Deep extensors of the forearm
Anatomy and supplyThe deep extensors of the forearm consist of five muscles located at the posterior side of the forearm. Their muscle bellies and tendons form the surface of the distal forearm and the wrist where they can be easily palpated. The following muscles are known to be the deep extensors:
- Supinator muscle: has a complex origin tendon arising from the lateral epicondyle of the humerus (superficial part) and the proximal ulna (deep part). Furthermore, it also attaches to the radial collateral ligament and radial annular ligament. From there, the muscle curls dorsally around the neck of the radius and inserts at the anterior side between the radial tuberosity and the insertion of the pronator teres.
- Abductor pollicis longus muscle: originates at the posterior side of both the radius and ulna and the interosseous membrane and inserts at the base of the metacarpal bone of the thumb. Often the insertion tendon splits into two and additionally attaches to the trapezium.
- Extensor pollicis brevis muscle: begins more distally at the posterior side of the radius and the interosseous membrane and courses to the proximal phalanx of the thumb.
- Extensor pollicis longus muscle: arises more medially at the posterior side of the ulna and the interosseous membrane and inserts at the base of the distal phalanx of the thumb. There, it forms the dorsal aponeurosis covering the thumb medially, laterally and dorsally. This sheet-like tendinous expansion serves mainly as an insertion point for muscles and ligaments (similar to the dorsal aponeurosis of the extensor digitorum).
- Extensor indicis muscle: originates at the posterior side of the ulna and the interosseous membrane near the wrist and inserts at the dorsal aponeurosis of the index finger.
Like all extensors of the forearm, these five muscles are innervated by the radial nerve (C6-C8). The radial nerve divides into a superficial branch and deep branch at the height of the radial head. While the superficial branch runs along the brachioradialis, the deep branch continues between the two layers of the supinator. Thereupon, it penetrates the supinator muscle and branches off as the posterior interosseous nerve (C7-C8), which is responsible for the innervation of almost all deep extensors. The supinator is the only deep extensor that receives supply directly from motor branches of the radial nerve.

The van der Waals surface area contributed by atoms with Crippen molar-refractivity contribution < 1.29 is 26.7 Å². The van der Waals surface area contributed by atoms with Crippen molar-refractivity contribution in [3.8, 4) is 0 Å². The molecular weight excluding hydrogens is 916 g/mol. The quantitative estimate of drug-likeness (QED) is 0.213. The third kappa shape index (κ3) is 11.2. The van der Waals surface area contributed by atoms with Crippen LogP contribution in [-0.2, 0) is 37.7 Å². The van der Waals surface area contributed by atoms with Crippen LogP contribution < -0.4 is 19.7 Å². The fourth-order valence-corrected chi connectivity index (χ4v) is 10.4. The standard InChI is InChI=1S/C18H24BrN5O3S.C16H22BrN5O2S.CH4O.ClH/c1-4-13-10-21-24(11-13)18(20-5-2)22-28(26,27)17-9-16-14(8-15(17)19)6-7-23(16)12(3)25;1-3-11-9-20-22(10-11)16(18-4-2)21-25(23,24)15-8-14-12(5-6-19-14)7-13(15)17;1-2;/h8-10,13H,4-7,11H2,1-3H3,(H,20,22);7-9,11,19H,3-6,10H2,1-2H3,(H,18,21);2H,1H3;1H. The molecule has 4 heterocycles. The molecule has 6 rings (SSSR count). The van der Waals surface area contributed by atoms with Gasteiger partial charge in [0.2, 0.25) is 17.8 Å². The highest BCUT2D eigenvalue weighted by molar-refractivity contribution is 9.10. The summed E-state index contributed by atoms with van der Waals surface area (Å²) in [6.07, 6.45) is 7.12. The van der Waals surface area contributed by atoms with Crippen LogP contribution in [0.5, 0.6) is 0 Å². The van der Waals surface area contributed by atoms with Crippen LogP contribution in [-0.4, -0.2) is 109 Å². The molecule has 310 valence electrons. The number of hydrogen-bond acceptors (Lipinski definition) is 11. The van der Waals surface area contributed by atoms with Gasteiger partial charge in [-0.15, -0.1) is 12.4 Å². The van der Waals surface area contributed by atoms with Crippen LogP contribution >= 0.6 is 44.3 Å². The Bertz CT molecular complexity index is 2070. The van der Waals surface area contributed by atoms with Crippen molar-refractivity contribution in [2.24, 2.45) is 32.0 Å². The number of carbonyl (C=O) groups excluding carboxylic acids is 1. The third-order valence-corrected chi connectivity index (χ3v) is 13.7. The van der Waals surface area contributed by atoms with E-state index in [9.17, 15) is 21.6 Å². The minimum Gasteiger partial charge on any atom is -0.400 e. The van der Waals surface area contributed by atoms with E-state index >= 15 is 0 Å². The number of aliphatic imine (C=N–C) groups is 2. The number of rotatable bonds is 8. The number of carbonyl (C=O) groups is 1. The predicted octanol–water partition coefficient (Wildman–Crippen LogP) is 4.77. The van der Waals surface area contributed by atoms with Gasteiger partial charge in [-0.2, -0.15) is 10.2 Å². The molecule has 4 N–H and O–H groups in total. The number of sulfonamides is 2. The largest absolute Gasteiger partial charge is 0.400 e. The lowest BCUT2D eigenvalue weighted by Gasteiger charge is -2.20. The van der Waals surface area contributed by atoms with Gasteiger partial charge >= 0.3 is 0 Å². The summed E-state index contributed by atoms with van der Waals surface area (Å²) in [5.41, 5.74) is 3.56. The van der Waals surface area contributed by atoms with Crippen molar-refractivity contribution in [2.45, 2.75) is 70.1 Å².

A triangular depression lies at the radial side of the dorsum of the hand, which becomes even more prominent during hand extension. It is commonly referred to as the anatomical snuff box (tabatière anatomique) or radial fossa. The depression is framed by the radius (proximal) and both the tendons of the extensor pollicis longus (dorsal), and of the extensor pollicis brevis (palmar); its base is formed by the trapezium and scaphoid bone. The radial artery courses through the anatomical snuff box and, thus, can be easily felt here.
The main function of the deep extensors is to move the joints of the hand and fingers (except the supinator). The abductor pollicis longus pulls the thumb forward at the saddle joint (abduction), which leads to a lateral movement of the radius at the wrist joint at the same time (radial abduction). The extensor pollicis brevis extends the thumb in the saddle and metacarpophalangeal joints, which also leads to a radial abduction at the wrist. Its 'big brother', the extensor pollicis longus, can additionally extend the thumb in the distal interphalangeal joint due to its more distal attachment. Its contraction causes also a dorsal extension of the hand. The extensor indicis pulls the index finger by fulfilling an extension at the metacarpophalangeal, proximal interphalangeal and distal interphalangeal joints. This leads to an extension of the hand as well. In contrast, the function of the supinator is to pull the radius, causing a lateral rotation at the radioulnar joints (supination).
The narrow course of the deep branch of the radial nerve between the two layers of the supinator muscle carries a high risk of entrapment, this is a condition referred to as supinator syndrome. A predilection site for this condition is a tendinous arch located at the superficial part of the supinator - arcade of Frohse, whereas rare causes include muscle hypertrophy or space-occupying lesions. The guiding symptom is pain at the proximal forearm, which increases during turning movements and can radiate to the wrist. Since the deep branch of the radial nerve supplies the extensors of the forearm, the affected patients additionally exhibit a weakened ability to extend the hand, fingers and thumb.